August 2, 2021 Philadelphia, PA– Lifeway Mobility, a leading provider of accessibility solutions that help people stay safe and independent at home, is pleased to announce it is further expanding its footprint into the Mid-Atlantic & Southeastern regions of the country.
Home Safety & Modifications
For most, long-term care planning is not something that is on their radar. However, for older adults making a long-term care plan is something that should be done sooner than later. A first step is learning more about what long-term care is and about the variety of services that are available.
“It’s the most wonderful time of the year!” While it may be a little bit different this year due to the ongoing pandemic, the holiday season, which often brings joy and cheer is officially here. It is a very busy time as we scramble to decorate, find gifts, and bake holiday cookies.
Webinar Recording - Easing the Transition Home: Modifications for Safer Discharge & Independent Living
We're happy to share the recording of our webinar, "Easing the Transition Home: Modifications for Safer Discharge & Independent Living" from December 17th, 2020
Webinar Thurs, Dec 17th - Easing the Transition Home: Modifications for Safer Discharge and Independent Living
"They're Coming Home!...Now What?" Whether the stay at the hospital was expected or due to an emergency, homecoming is what everyone is waiting for - but it must be planned for to ensure a safe transition home.
We wanted to share a recording of our webinar, "Tips from the Experts: Maintaining Independence at Home", for those who were unable to attend when it was presented live on October 28th, 2020.
"My dad had a stroke and can't climb the stairs inside or outside his home." We hear stories like this every day and our Accessibility Specialists are experts at solving mobility challenges in a variety of environments in and around the home. If you or a loved one struggles with mobility, this FREE webinar provides invaluable tips and product recommendations to help maintain mobility, safety and independence.
During this unprecedented time, our home is the safest place to be. For people over the age of 65 or those at higher risk for COVID-19, it is crucial to stay at home to reduce the risk of being exposed to the virus. However, just like everyone else, they still need food, prescriptions and other essential products to remain healthy.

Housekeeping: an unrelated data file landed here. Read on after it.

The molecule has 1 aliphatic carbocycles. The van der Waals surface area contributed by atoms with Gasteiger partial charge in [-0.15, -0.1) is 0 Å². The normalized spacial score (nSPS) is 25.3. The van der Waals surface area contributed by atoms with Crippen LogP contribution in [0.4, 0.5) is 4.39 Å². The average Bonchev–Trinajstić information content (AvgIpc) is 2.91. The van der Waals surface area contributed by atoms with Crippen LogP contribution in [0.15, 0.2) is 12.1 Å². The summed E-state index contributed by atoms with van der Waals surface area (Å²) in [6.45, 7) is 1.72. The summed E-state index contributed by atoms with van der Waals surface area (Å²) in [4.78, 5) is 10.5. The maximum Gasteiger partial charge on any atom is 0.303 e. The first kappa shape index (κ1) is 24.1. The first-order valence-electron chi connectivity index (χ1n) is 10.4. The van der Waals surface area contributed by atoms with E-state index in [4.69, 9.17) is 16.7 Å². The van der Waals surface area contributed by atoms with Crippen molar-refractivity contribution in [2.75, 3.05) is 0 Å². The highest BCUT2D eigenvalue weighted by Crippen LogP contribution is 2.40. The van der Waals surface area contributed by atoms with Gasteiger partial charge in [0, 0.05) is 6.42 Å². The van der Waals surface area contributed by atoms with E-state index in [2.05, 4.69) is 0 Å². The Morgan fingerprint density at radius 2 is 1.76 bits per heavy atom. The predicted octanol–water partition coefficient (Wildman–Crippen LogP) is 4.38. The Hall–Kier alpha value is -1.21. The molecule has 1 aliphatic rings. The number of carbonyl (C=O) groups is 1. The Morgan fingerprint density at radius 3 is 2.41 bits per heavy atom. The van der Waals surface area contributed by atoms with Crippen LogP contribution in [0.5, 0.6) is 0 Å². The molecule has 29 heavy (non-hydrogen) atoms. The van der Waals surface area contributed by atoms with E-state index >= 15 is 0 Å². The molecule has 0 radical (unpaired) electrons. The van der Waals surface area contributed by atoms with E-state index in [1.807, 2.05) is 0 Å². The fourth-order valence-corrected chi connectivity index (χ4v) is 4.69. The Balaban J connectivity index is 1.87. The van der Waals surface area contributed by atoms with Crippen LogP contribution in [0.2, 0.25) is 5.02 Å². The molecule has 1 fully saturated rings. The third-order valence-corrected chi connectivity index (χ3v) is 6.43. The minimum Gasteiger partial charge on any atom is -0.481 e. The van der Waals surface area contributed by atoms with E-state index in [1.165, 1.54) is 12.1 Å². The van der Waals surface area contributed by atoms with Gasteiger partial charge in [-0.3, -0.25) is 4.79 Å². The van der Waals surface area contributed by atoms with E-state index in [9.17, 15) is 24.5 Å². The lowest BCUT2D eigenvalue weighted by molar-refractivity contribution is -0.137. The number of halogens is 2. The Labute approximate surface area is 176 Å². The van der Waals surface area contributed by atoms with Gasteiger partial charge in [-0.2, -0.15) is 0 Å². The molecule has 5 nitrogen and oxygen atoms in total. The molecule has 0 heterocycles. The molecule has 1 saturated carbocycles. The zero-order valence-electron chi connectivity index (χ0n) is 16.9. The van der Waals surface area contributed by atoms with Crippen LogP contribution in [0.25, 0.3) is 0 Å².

As we age, our home may not be as easy to navigate as it once was. Getting up and down a set of stairs may be a chore because of decline in mobility. The risk of slipping and falling in the bathroom is likely much higher, especially if there are no grab bars in the bathtub/shower, or near the toilet. An option for seniors who are having a difficult time staying safe at home is a senior living facility. In most areas around the country, there are many senior living facilities that offer care and assistance. However, a senior living facility does not have the familiarity and comfort that a home does. A home is full of memories from parties and gatherings with family and lifelong friends. It is the place where a majority of seniors prefer to stay as they age.
Products can mean anything from information technology to physical items like chairs, cars or anything else that can be purchased and used by consumers. Product designers are constantly creating new products that will sold by a business to its customers. They answer questions that determine who the customer is, how will they use the product, what technology is needed, benefits and features, price point and promotion.
Burnsville, MN - Lifeway Mobility is pleased to announce that it has invested in Disabilities, Inc., doing business as Twin City Stairlifts/Ability Solutions, Burnsville, MN, which has been “Helping People Stay Where They Live” by providing accessibility solutions for individuals with limited mobility for almost 20 years.
For people who are aging in place or need help with mobility or medical issues at home, in-home care from a qualified provider can enable them to live at home more safely and independently. Professional caregivers can provide different types and levels of care on either a short-term or long-term basis, including: Companionship and conversation Transportation to appointments or errands Assistance with safely managing tasks around the house Help with daily activities such as dressing and bathing Nursing and medical care But how do you know what type of care you need, and what type of caregiver can provide it? Here are the types of in-home caregivers you might experience, from the lowest level of care to the highest.
Lifeway Mobility announced today that it has acquired the assets of Home Mobility Solutions, Inc. (HMS), Downers Grove, IL, through its subsidiary, Extended Home Living Services, Inc (EHLS), Arlington Heights, IL. Founded by Mike Cleary, HMS has served greater Chicagoland and northwest Indiana, offering accessibility solutions including stairlifts, wheelchair lifts, modular ramps, bathroom modifications and elevators, for over 12 years.